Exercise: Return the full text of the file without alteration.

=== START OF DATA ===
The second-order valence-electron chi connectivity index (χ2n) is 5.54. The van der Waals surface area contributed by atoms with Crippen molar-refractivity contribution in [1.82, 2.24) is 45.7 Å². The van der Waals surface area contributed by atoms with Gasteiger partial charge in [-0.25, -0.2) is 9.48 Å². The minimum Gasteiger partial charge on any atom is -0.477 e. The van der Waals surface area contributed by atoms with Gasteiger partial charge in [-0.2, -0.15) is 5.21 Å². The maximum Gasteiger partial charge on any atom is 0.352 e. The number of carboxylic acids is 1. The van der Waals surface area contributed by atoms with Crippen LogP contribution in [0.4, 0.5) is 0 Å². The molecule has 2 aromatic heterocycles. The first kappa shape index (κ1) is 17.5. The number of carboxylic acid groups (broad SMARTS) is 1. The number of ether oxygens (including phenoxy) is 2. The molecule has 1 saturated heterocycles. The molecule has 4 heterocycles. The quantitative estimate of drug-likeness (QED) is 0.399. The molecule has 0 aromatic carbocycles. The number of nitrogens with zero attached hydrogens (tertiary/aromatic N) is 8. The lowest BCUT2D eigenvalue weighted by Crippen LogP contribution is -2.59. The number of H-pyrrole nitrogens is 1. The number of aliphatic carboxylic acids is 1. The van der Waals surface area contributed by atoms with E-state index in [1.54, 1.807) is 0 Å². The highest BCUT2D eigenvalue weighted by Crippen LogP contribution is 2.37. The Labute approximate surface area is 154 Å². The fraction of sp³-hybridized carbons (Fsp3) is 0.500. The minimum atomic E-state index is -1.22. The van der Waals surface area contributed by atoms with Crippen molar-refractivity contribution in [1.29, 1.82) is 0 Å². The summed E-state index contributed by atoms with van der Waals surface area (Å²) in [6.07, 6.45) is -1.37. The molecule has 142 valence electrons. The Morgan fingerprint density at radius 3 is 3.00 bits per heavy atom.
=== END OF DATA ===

The second-order valence-electron chi connectivity index (χ2n) is 5.54. The van der Waals surface area contributed by atoms with Crippen molar-refractivity contribution in [1.82, 2.24) is 45.7 Å². The van der Waals surface area contributed by atoms with Gasteiger partial charge in [-0.25, -0.2) is 9.48 Å². The minimum Gasteiger partial charge on any atom is -0.477 e. The van der Waals surface area contributed by atoms with Gasteiger partial charge in [-0.2, -0.15) is 5.21 Å². The maximum Gasteiger partial charge on any atom is 0.352 e. The number of carboxylic acids is 1. The van der Waals surface area contributed by atoms with Crippen LogP contribution in [0.4, 0.5) is 0 Å². The molecule has 2 aromatic heterocycles. The first kappa shape index (κ1) is 17.5. The number of carboxylic acid groups (broad SMARTS) is 1. The number of ether oxygens (including phenoxy) is 2. The molecule has 1 saturated heterocycles. The molecule has 4 heterocycles. The quantitative estimate of drug-likeness (QED) is 0.399. The molecule has 0 aromatic carbocycles. The number of nitrogens with zero attached hydrogens (tertiary/aromatic N) is 8. The lowest BCUT2D eigenvalue weighted by Crippen LogP contribution is -2.59. The number of H-pyrrole nitrogens is 1. The number of aliphatic carboxylic acids is 1. The van der Waals surface area contributed by atoms with E-state index in [1.54, 1.807) is 0 Å². The highest BCUT2D eigenvalue weighted by Crippen LogP contribution is 2.37. The Labute approximate surface area is 154 Å². The fraction of sp³-hybridized carbons (Fsp3) is 0.500. The minimum atomic E-state index is -1.22. The van der Waals surface area contributed by atoms with Crippen molar-refractivity contribution in [1.29, 1.82) is 0 Å². The summed E-state index contributed by atoms with van der Waals surface area (Å²) in [6.07, 6.45) is -1.37. The molecule has 142 valence electrons. The Morgan fingerprint density at radius 3 is 3.00 bits per heavy atom.